Location within Bolivia

Coordinates: 17°41′S 65°41′W / 17.683°S 65.683°W / -17.683; -65.683Coordinates: 17°41′S 65°41′W / 17.683°S 65.683°W / -17.683; -65.683

Country  Bolivia
Department Cochabamba Department
Province Mizque Province
Municipality Alalay Municipality
Population (2001)
 • Total 638
Time zone -4 (UTC-4)

Alalay is a location in the Cochabamba Department in central Bolivia. It is the seat of the Alalay Municipality, the third municipal section of the Mizque Province.

The Alalay Foundation

The Alalay foundation was started in the early 1990s by a 19 year-old Bolivian student who passed street children every day on her way to university and was determined to do something to help. Alalay rescues these kids from the streets and offers them a loving environment living together in family cabins; feeds, clothes and educates them and encourages them in their future working lives. The name was chosen by the street children themselves and means “I am cold” in the local Aymara native language.

Alalay is entirely dependant on donations, since the national government does not take any active positive interest in the plight of the street children.

Since it was started, the foundation has helped over 10,000 kids and adolescents and works with over 1,000 children annually, in the cities of La Paz, El Alto, Cochabamba and Santa Cruz. It currently has 400 children living in various centres, and provides food, health care, clothing, education, social work, spiritual, psychological and legal help, and technical training for them. Most importantly, it provides something they’ve often never had – a home and a family.

Alalay works by involving the kids in four stages of activity: Firstly, street workers talk and play with them on the streets, building up trust and a relationship with the children and encouraging them to come to Alalay.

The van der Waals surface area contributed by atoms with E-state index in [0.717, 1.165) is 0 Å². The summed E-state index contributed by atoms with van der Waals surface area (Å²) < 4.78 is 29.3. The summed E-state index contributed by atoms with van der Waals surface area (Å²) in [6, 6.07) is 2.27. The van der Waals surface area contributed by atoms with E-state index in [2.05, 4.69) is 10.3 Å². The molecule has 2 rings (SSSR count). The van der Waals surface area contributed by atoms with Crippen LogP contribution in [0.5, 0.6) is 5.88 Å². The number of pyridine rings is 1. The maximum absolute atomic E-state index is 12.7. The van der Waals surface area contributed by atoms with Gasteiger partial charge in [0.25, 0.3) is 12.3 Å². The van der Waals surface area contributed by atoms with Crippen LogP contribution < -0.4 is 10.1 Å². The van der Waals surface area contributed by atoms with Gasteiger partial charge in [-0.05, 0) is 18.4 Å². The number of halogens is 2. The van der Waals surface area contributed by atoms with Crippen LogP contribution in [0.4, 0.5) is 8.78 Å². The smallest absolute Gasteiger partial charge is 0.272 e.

Secondly, the children can choose to enter a “welcome house” in the city, where they will learn life skills such as washing, wearing shoes, looking after belongings (they may never have owned anything before) and so on. Depending on each child, they may stay here for just a few weeks or in some cases many months, and may also attend a local school.

Thirdly, when ready, they move to the aldea (a centre about 40 minute’s bus journey outside town) where they will go to school, continue developing useful skills and begin to lead a more “normal” family life.

Finally, aged roughly 15, they return to the welcome houses to continue schooling and start vocational training – previous courses have included: car mechanics, computer programming, nursing, beauty, business and management, woodworking and textile work. They are encouraged to seek jobs or go on to further education such as university.


  • Instituto Nacional de Estadistica de Bolivia

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